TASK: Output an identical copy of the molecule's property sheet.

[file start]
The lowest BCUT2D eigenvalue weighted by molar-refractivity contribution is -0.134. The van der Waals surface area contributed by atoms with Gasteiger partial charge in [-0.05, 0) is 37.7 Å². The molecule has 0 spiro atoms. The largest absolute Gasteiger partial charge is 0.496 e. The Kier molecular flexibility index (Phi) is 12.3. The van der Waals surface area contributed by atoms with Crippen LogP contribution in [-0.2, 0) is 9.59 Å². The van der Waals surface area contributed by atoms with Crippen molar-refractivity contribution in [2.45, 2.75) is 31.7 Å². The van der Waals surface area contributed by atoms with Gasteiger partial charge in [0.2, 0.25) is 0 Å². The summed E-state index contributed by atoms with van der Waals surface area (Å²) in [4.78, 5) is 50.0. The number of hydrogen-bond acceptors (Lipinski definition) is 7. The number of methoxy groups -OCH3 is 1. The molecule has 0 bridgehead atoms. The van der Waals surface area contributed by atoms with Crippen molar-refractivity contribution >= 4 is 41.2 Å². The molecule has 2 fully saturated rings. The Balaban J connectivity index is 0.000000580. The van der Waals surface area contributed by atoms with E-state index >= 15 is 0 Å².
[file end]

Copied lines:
The lowest BCUT2D eigenvalue weighted by molar-refractivity contribution is -0.134. The van der Waals surface area contributed by atoms with Gasteiger partial charge in [-0.05, 0) is 37.7 Å². The molecule has 0 spiro atoms. The largest absolute Gasteiger partial charge is 0.496 e. The Kier molecular flexibility index (Phi) is 12.3. The van der Waals surface area contributed by atoms with Crippen LogP contribution in [-0.2, 0) is 9.59 Å². The van der Waals surface area contributed by atoms with Crippen molar-refractivity contribution in [2.45, 2.75) is 31.7 Å². The van der Waals surface area contributed by atoms with Gasteiger partial charge in [0.2, 0.25) is 0 Å². The summed E-state index contributed by atoms with van der Waals surface area (Å²) in [4.78, 5) is 50.0. The number of hydrogen-bond acceptors (Lipinski definition) is 7. The number of methoxy groups -OCH3 is 1. The molecule has 0 bridgehead atoms. The van der Waals surface area contributed by atoms with Crippen molar-refractivity contribution >= 4 is 41.2 Å². The molecule has 2 fully saturated rings. The Balaban J connectivity index is 0.000000580. The van der Waals surface area contributed by atoms with E-state index >= 15 is 0 Å².